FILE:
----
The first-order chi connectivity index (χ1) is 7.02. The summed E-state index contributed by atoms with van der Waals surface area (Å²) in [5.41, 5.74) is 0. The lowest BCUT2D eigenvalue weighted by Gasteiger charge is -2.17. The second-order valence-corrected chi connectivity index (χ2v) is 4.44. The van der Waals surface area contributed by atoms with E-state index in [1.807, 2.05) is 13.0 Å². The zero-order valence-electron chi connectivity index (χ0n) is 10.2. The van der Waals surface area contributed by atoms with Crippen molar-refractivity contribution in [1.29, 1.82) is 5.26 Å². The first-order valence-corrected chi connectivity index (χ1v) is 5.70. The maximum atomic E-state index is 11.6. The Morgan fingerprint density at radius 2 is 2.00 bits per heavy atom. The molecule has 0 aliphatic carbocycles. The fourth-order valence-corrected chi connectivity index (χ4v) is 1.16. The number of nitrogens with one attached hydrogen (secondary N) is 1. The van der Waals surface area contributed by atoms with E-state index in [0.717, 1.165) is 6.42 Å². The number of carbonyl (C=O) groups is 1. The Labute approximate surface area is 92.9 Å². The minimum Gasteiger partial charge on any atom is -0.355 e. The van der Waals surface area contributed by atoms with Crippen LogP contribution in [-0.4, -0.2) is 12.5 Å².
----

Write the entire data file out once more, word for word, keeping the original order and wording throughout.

The first-order chi connectivity index (χ1) is 7.02. The summed E-state index contributed by atoms with van der Waals surface area (Å²) in [5.41, 5.74) is 0. The lowest BCUT2D eigenvalue weighted by Gasteiger charge is -2.17. The second-order valence-corrected chi connectivity index (χ2v) is 4.44. The van der Waals surface area contributed by atoms with E-state index in [1.807, 2.05) is 13.0 Å². The zero-order valence-electron chi connectivity index (χ0n) is 10.2. The van der Waals surface area contributed by atoms with Crippen molar-refractivity contribution in [1.29, 1.82) is 5.26 Å². The first-order valence-corrected chi connectivity index (χ1v) is 5.70. The maximum atomic E-state index is 11.6. The Morgan fingerprint density at radius 2 is 2.00 bits per heavy atom. The molecule has 0 aliphatic carbocycles. The fourth-order valence-corrected chi connectivity index (χ4v) is 1.16. The number of nitrogens with one attached hydrogen (secondary N) is 1. The van der Waals surface area contributed by atoms with E-state index in [0.717, 1.165) is 6.42 Å². The number of carbonyl (C=O) groups is 1. The Labute approximate surface area is 92.9 Å². The minimum Gasteiger partial charge on any atom is -0.355 e. The van der Waals surface area contributed by atoms with Crippen LogP contribution in [-0.4, -0.2) is 12.5 Å².